How Inmates Can Protect Their Credit Rating While Serving Time


People facing incarceration rarely prepare financially for what lies ahead, and often emerge with financial scars that can last far longer than their time behind bars, says in a series on money and prison. Each year, millions of people serve time in jail or prison in the U.S., leaving behind angry victims and broken families. Many are impoverished, and come out as broke as they went in.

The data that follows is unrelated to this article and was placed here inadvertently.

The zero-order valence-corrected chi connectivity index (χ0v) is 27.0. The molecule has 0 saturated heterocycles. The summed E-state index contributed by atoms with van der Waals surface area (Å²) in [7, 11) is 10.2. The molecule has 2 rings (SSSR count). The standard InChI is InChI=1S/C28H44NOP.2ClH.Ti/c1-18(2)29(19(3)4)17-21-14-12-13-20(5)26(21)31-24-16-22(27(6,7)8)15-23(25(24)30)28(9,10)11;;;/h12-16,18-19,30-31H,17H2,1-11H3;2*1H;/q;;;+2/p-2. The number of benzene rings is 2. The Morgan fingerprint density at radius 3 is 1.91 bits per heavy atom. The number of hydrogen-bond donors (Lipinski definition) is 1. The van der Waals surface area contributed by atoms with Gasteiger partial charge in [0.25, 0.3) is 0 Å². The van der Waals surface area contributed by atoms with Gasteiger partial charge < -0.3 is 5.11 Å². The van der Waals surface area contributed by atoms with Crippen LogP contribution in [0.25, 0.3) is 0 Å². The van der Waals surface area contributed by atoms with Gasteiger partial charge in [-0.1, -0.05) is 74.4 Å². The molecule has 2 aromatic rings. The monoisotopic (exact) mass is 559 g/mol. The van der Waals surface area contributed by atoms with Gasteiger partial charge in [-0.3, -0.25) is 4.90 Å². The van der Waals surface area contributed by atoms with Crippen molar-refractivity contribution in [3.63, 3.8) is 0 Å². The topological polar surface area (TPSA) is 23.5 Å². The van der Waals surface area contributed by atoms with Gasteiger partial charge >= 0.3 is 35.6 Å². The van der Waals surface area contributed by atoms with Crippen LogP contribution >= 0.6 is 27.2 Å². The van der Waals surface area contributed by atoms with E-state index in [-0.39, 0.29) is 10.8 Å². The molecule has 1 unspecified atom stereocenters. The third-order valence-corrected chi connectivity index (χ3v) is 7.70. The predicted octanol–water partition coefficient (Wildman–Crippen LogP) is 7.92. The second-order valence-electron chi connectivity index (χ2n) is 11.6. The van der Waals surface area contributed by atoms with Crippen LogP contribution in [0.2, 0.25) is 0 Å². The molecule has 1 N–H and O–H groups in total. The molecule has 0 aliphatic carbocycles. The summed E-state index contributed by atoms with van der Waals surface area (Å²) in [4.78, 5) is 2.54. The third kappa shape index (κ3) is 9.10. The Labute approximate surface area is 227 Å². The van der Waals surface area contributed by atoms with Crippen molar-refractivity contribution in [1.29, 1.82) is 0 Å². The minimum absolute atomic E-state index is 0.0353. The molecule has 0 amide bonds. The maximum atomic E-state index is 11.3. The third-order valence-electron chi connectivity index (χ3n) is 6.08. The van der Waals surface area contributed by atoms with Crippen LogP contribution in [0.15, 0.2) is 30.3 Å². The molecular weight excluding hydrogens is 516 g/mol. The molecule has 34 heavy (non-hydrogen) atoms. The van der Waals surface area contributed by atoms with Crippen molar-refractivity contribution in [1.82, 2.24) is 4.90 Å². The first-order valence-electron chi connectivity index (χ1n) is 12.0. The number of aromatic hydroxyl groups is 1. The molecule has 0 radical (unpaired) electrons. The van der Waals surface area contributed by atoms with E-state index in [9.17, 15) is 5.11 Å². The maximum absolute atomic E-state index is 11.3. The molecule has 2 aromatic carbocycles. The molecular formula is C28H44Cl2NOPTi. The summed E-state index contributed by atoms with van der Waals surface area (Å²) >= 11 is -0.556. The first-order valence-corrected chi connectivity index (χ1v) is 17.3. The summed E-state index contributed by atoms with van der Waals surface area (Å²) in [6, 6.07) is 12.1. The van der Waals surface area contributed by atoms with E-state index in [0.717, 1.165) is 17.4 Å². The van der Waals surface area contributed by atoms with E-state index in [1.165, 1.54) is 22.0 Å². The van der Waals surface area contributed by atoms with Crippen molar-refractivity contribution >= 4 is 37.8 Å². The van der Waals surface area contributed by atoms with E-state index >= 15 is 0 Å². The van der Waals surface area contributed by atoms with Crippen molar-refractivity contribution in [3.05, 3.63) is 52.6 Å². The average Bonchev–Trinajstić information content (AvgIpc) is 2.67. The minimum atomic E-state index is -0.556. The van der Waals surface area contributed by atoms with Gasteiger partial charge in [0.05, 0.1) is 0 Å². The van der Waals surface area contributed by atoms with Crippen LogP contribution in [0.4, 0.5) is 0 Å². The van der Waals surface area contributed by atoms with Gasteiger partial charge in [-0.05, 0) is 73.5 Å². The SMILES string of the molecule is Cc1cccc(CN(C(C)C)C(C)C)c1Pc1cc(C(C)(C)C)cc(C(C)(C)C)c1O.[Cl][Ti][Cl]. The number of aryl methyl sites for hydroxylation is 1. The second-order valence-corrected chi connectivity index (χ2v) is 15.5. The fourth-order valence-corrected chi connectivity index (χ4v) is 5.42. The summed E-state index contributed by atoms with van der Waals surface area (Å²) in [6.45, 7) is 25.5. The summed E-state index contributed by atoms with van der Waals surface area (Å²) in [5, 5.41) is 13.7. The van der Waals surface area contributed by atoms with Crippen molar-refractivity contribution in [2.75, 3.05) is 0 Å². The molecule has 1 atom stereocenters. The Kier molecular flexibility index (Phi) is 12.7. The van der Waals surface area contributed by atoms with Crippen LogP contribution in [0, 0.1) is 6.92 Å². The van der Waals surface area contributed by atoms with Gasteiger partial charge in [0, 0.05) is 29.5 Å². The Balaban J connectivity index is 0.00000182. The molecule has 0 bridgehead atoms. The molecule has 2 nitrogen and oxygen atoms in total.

Credit counselors, bankruptcy experts, criminal defense attorneys, and ex-convicts say steps can be taken to help inmates with debt minimize the hit on their finances, but few, if any, jails and prisons routinely counsel people before entering jail or prison about guarding their finances. “The prison was pretty much useless, as far as providing information such as that,” says Alice Gerard, a New York state journalist who served prison terms for trespassing on military bases during protests. “I set up a joint bank account for my dad and me. When I was in prison, he was able to write checks on the account to pay for my credit card bills.” Gerard’s planning helped her preserve her credit score. Inmates who care what happens to their bills often don’t know what options are available to them, such as finding someone they trust to open a joint bank account before they are jailed. The site offers tips on how inmates can protect their credit while serving time.

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